Professional athletes, it seems to me, get satisfaction and pleasure out of their jobs in different ways than, for example, people working for a software company. There's individual glory, fame and its perks, all sorts of little things that make going to work for the Dodgers very different than going to work for International Widget Co. This is why you see players playing well for lousy, no-hope teams, teams which clearly have no ability to right the wrongs and make smart decisions. They leave when they get the chance, usually, but in the meantime, they're still good players.
This isn't limited to professional athletes. The more you have your own motivations, the less believing in the company is important.
David Martinez: I've been reading Bill James for 20 years, big fan of Billy Beane, bought "Moneyball" on the first day it came out (and read your column for about the past year), yet still sometimes I get suckered by baseball hacks who write about team chemistry as if it means something. I actually fretted for the Dodgers (my team) for trading Lo Duca. Then I read your column. Thanks for setting me straight. I won't get fooled again.
Owen Henderson: If a team really cared about chemistry, they'd profile everyone to find out what makes who tick. Yet, I dare say teams try to stock themselves with talent. So the point's moot: No team has ever consistently tried to develop chemistry. As you say, it's just a P.R. line. So while everyone tries to look smart by praising or beating up on chemistry, the concept remains untested.
Steve: I think sabermetricians undervalue chemistry and makeup as much as "baseball guys" overvalue it. Yeah, it's not measurable, and yeah, you can find teams that did well without it, but I do wonder if the new G.M.s who seemingly build teams out of rotisserie players make their players feel more like numbers on a spreadsheet than human beings. If I was making $10 million a year as a ballplayer, I probably shouldn't care. But as a human, I probably would.
King replies: One way I differ from most of the sabermetric crowd is in how we assess managers. They want to talk about tactical stuff -- Dusty Baker's handling of his pitching staff, enthusiasm for bunting, etc., for example -- which I think isn't that important in a manager. I think a great baseball manager is a great manager in the IBM sense. A guy who creates a winning atmosphere and puts his people in position to succeed. I think it's fair to call that chemistry.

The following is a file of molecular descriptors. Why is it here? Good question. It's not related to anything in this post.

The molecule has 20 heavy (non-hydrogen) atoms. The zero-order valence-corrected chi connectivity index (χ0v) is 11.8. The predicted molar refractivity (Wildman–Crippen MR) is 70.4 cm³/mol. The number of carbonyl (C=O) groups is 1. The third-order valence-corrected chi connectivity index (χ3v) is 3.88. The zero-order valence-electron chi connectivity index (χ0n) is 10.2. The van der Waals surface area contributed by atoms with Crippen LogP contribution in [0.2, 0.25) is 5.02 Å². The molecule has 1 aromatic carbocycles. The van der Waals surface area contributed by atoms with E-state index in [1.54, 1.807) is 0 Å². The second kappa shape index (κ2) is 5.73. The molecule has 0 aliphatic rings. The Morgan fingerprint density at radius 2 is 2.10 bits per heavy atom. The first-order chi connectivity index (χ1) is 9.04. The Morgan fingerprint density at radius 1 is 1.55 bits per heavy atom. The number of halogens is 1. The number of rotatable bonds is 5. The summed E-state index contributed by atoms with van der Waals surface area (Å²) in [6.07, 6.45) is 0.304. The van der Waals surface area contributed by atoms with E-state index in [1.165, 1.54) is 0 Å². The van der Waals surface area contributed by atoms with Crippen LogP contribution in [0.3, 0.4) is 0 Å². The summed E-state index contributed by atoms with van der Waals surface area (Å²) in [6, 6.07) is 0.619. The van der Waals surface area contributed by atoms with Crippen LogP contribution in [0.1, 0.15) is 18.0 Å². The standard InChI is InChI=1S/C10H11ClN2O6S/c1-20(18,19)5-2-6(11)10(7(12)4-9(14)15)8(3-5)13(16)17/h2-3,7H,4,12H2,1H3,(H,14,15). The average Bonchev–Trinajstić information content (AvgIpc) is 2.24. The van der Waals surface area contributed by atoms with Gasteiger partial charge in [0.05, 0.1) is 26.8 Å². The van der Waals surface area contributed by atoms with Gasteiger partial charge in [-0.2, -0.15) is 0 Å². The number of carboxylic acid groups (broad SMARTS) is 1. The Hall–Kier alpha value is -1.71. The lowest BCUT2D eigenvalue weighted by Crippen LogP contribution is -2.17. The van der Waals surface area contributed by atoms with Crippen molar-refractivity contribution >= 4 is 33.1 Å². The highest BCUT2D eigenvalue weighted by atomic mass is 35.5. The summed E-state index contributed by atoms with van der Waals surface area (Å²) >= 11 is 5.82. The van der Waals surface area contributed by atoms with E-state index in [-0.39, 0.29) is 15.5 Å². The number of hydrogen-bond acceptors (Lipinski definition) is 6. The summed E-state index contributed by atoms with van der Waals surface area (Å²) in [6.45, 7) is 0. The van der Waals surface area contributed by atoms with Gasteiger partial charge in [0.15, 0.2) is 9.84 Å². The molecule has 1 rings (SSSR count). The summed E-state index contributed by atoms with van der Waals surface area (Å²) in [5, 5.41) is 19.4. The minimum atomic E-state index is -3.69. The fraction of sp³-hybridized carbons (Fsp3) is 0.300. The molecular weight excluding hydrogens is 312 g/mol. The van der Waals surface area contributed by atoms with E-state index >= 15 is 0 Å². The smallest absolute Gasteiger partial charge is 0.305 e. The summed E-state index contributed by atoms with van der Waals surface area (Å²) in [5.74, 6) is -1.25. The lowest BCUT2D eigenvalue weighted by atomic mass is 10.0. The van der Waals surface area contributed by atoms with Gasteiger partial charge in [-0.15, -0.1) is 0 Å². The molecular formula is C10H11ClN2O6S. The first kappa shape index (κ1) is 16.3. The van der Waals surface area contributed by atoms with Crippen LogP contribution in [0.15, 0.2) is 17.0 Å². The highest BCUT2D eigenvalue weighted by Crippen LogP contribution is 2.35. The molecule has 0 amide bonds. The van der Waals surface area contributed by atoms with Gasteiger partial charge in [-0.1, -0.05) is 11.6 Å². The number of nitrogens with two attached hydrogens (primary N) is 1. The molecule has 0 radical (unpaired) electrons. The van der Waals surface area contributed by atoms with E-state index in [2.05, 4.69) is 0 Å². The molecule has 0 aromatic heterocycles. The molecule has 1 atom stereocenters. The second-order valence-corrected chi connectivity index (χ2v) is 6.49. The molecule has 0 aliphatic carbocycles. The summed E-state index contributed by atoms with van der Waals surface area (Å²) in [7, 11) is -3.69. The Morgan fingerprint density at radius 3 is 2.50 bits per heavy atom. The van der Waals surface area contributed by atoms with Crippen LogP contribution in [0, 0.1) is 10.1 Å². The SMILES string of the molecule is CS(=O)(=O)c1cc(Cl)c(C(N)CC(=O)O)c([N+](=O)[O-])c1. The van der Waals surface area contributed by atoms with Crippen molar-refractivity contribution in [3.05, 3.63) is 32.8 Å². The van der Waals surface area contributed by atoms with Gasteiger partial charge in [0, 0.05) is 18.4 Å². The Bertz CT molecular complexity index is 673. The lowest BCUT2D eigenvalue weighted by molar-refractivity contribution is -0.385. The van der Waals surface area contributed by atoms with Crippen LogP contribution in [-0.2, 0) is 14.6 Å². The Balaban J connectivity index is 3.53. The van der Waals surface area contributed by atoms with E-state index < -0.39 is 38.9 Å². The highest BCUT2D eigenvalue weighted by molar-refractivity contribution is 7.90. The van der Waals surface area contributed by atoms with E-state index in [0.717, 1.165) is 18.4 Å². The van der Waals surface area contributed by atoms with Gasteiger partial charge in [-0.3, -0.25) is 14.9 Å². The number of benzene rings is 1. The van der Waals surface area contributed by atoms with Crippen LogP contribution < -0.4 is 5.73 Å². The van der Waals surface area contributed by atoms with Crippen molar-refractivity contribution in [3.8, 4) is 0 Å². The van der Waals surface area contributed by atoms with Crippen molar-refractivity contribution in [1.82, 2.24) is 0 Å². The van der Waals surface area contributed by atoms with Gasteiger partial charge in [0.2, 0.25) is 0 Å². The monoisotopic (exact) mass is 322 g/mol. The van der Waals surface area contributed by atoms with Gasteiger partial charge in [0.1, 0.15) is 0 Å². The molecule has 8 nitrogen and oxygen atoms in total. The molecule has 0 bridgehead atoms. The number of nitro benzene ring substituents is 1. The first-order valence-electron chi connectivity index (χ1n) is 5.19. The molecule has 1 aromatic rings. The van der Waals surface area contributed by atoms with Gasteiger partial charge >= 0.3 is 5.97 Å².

But the importance of one particular player in that broader atmosphere -- a Paul Lo Duca, for example, Kevin "Cowboy Up" Millar of the Red Sox, Ivan Rodriguez of last year's Marlins -- is I think almost impossible to understate. The on-field contributions of a superlative player like Rodriguez are another matter, of course.
And what's to prevent a general manager or manager, once having chosen a player because of his sabermetric-friendly statistics, from making him feel wanted, loved, cared for and nurtured in the organization? Why is it somehow dehumanizing to be hired because the numbers say you're good, as opposed to somebody's gut feeling saying so?
Seth Bauer: As a member of a number of successful rowing teams, including the 1988 Olympic team [which won the bronze medal], I've seen how teams that expect to win stay confident when they get behind, fight a little harder for a bigger lead when they're ahead, and generally have a mental edge over their opponents. That's the essence of chemistry. The Red Sox had it last year not because they had a slogan or some laughs, but because falling behind made them fight harder, and they had a bunch of come-from-behind wins. They never felt out of a game. It's partly what made their playoff loss so shocking.
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More baseball matters [PERMALINK]
Scott Sederstrom: You say, "My crystal ball, the one in which both the Cardinals and Blue Jays appeared this spring, says Johnson will be in pinstripes by September, even if he isn't by Sunday."